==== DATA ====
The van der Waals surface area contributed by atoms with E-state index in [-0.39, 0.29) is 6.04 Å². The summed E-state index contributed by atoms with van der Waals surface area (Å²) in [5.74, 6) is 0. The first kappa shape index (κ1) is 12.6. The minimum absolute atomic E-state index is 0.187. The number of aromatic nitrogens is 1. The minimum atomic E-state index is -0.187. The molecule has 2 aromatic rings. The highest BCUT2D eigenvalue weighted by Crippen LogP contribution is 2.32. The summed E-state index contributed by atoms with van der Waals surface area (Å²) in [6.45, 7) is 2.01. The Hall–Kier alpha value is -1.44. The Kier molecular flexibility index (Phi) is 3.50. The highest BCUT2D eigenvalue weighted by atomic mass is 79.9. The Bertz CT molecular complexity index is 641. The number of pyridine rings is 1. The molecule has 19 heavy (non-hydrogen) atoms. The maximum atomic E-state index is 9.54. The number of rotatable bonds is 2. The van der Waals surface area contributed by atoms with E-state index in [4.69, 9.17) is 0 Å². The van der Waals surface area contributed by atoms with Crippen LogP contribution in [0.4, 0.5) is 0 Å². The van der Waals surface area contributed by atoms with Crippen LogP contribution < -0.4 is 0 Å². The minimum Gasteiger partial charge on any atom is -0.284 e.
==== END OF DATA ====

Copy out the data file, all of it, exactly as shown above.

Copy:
The van der Waals surface area contributed by atoms with E-state index in [-0.39, 0.29) is 6.04 Å². The summed E-state index contributed by atoms with van der Waals surface area (Å²) in [5.74, 6) is 0. The first kappa shape index (κ1) is 12.6. The minimum absolute atomic E-state index is 0.187. The number of aromatic nitrogens is 1. The minimum atomic E-state index is -0.187. The molecule has 2 aromatic rings. The highest BCUT2D eigenvalue weighted by Crippen LogP contribution is 2.32. The summed E-state index contributed by atoms with van der Waals surface area (Å²) in [6.45, 7) is 2.01. The Hall–Kier alpha value is -1.44. The Kier molecular flexibility index (Phi) is 3.50. The highest BCUT2D eigenvalue weighted by atomic mass is 79.9. The Bertz CT molecular complexity index is 641. The number of pyridine rings is 1. The molecule has 19 heavy (non-hydrogen) atoms. The maximum atomic E-state index is 9.54. The number of rotatable bonds is 2. The van der Waals surface area contributed by atoms with E-state index in [4.69, 9.17) is 0 Å². The van der Waals surface area contributed by atoms with Crippen LogP contribution in [0.4, 0.5) is 0 Å². The van der Waals surface area contributed by atoms with Crippen LogP contribution < -0.4 is 0 Å². The minimum Gasteiger partial charge on any atom is -0.284 e.